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Flambe Chrysocephalum is 2009 Medallion Winner
By Norman Winter
Central Mississippi Research & Extension Center
As you shop your local garden center this spring, keep your eyes open for the 2009 Mississippi Medallion award-winning Flambé chrysocephalum. It has the ability to make itself at home in your garden, and it is one of the toughest plants you will grow.
The Mississippi Medallion award program began in 1996 when it recognized New Gold lantana and Blue Daze evolvulus. This year’s award went to Flambé for its stalwart performance in Mississippi’s extreme heat.
Known botanically as Chrysocephalum apiculatum, Flambé is from Tasmania and Australia. It has proven to be a winner in Mississippi State University trials and has captured honors from New York to Florida and Minnesota to Texas, as well as most states in between. It has the common name of strawflower, but it really doesn’t resemble the large selections we now call Bracteantha.
You might wonder what’s so special about a plant with a name that is difficult to pronounce. The answer is nonstop blooms on a plant that is drought tolerant, heat tolerant and frost tolerant to around 30 degrees.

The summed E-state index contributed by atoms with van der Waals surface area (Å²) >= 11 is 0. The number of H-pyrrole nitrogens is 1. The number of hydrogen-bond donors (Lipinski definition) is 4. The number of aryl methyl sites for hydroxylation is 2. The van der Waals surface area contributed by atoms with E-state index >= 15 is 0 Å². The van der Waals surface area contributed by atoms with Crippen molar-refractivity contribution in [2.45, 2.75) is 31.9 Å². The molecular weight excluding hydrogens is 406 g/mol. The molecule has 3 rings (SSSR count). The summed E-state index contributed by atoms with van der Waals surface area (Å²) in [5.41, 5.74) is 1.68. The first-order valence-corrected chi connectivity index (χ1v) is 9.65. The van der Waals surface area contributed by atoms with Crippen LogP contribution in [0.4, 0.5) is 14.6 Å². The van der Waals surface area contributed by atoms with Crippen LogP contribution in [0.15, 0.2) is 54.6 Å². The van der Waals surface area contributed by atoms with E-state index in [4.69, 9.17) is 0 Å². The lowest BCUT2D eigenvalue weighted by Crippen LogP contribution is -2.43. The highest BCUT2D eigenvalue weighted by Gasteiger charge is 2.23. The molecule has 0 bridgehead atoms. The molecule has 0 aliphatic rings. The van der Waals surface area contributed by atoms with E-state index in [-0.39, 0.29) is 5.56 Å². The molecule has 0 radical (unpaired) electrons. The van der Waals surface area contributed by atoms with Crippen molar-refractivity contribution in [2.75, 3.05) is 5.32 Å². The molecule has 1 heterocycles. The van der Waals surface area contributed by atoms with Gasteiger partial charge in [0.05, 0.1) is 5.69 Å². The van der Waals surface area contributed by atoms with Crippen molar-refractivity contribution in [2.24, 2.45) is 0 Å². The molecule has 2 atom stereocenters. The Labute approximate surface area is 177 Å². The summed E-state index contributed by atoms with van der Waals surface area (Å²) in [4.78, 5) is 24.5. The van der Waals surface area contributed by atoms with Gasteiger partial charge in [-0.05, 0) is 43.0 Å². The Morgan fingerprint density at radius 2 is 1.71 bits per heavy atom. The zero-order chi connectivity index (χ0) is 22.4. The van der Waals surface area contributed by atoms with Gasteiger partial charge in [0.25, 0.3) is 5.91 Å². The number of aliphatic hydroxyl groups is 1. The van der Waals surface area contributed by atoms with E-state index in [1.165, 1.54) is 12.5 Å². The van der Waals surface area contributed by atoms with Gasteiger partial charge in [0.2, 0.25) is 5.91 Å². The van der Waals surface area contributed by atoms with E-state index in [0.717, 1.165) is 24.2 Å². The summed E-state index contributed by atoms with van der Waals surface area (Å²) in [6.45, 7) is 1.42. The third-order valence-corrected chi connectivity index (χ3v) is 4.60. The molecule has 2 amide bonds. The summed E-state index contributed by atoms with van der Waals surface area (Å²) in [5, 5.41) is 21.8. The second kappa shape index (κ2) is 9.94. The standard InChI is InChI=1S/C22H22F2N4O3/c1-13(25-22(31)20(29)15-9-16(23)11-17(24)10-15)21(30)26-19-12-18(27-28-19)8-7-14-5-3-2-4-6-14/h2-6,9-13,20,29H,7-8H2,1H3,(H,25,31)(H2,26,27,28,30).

In MSU trials it has bloomed with its small button-like flowers of orange or yellow from May right up until hard freezes in November or December. Gardeners is zones 9 and 10 may find it returns in the spring as a perennial, but the rest of us will enjoy it as an annual, and one of particularly good value.
The Flambé chrysocepalum is available in orange and yellow. The Flambé Yellow has silver-gray leaves while the Flambé Orange has olive-green foliage. The plants are trailing, reaching about 8 to 15 inches tall. This trailing habit means they are wonderful in mixed containers.
Combine the hot-colored orange and yellow Flambé with cool colors. In our trials, we partnered it with Melongolly Blue scoparia for a dazzling complementary color scheme. We have also grown it with another rock-solid plant from Australia, the scaevola or fan flower.
A trendy combination would be to partner Flambé with Joey, another plant from Australia. Joey looks to be the hottest plant in the country this growing season. It produces bottlebrush-like plumes that are 4 inches long and iridescent lavender and pink. Joey’s plumes literally glow when backlit by the sun.
For a taller, blue-flowered companion, combine it with salvias like Victoria Blue or the taller Mystic Spires Blue.
With its drought-tolerant nature, do pay attention and avoid overwatering. Make sure it has good drainage, sun and fertile soil, and you will find easy success. If you are plagued with tight, compacted clay, then loosen the soil with 3 to 4 inches of organic matter or plant on raised beds.
Though drought tolerant and ruggedly persevering, it is a good idea to apply a layer of mulch to conserve moisture and deter weeds.
You’ll find maintenance easy because there is no deadheading required. The spent flowers are quickly covered by new growth and more colorful blossoms.